Monday, 9 October 2017

Human Evolution: Just Add Some Exploding Stars, Savannah, Lightning and Wildfires?

Image courtesy of Famartin, CC BY-SA 3.0.

Joel Kontinen

Darwinian explanations tend to make headlines – not because they are plausible but because they are bizarre.

Secular scenarios are often so full of gaps that to go from a to b (say, for instance, from an ape-like creature to a human being) requires good jumping skills and a fair amount of imagination.

Origin of life scenarios are particularly interesting, as they tend to be remarkably short-lived, but almost every stage of evolution has its impassable hurdles.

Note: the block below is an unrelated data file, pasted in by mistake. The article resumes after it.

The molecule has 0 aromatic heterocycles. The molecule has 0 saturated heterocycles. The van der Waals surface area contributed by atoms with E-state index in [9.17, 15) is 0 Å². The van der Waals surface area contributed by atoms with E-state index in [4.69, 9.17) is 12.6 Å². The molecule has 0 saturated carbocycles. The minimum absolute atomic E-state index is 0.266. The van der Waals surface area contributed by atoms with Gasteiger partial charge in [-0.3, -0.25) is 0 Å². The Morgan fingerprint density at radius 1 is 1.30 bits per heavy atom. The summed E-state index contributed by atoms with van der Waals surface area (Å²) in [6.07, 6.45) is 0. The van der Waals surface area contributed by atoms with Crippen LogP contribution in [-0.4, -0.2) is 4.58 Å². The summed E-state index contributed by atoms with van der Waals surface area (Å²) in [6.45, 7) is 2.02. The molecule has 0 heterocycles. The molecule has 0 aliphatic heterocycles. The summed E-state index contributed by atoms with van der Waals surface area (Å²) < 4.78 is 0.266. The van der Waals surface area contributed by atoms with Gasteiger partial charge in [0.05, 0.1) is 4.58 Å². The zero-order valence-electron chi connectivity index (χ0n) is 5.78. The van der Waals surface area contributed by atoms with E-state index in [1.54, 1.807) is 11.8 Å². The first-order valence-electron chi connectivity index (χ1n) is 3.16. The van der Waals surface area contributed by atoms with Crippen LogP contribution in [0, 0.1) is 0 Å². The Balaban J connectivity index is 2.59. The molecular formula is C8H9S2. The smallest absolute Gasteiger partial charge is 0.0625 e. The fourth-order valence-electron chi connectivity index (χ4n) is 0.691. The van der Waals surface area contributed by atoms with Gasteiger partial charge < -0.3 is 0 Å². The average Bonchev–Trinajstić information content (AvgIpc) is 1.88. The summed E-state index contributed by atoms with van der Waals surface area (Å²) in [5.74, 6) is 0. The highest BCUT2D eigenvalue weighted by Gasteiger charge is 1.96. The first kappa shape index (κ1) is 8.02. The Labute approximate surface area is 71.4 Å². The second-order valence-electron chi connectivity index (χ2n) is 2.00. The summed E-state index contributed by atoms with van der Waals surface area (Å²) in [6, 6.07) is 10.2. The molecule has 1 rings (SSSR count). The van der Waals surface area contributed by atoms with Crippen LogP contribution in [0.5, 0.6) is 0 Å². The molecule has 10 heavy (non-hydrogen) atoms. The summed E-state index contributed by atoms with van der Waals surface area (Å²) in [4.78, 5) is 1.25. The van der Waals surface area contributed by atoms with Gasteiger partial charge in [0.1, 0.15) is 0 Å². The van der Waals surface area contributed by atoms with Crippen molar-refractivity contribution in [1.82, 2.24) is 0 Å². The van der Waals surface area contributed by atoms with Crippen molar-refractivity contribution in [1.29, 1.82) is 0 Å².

A new study looks at the environment that assumedly made our ancestors’ evolution possible. It suggests that some exploding stars, savannah, lightning and wildfire were needed to kickstart hominid evolution.

Would this be plausible? No, nothing except pre-programming could even in theory turn assumed ape-men into humans, and in practice that just didn’t happen, as in contrast to what the folks over at BioLogos claim, there is no programmer in evolution.

In other words, apes are designed (and created) to be apes, and humans are designed (and created) to be humans.

We are truly fearfully and wonderfully made.


Barras, Colin. 2017. Exploding stars could have kick-started our ancestors’ evolution. New Scientist (9 October).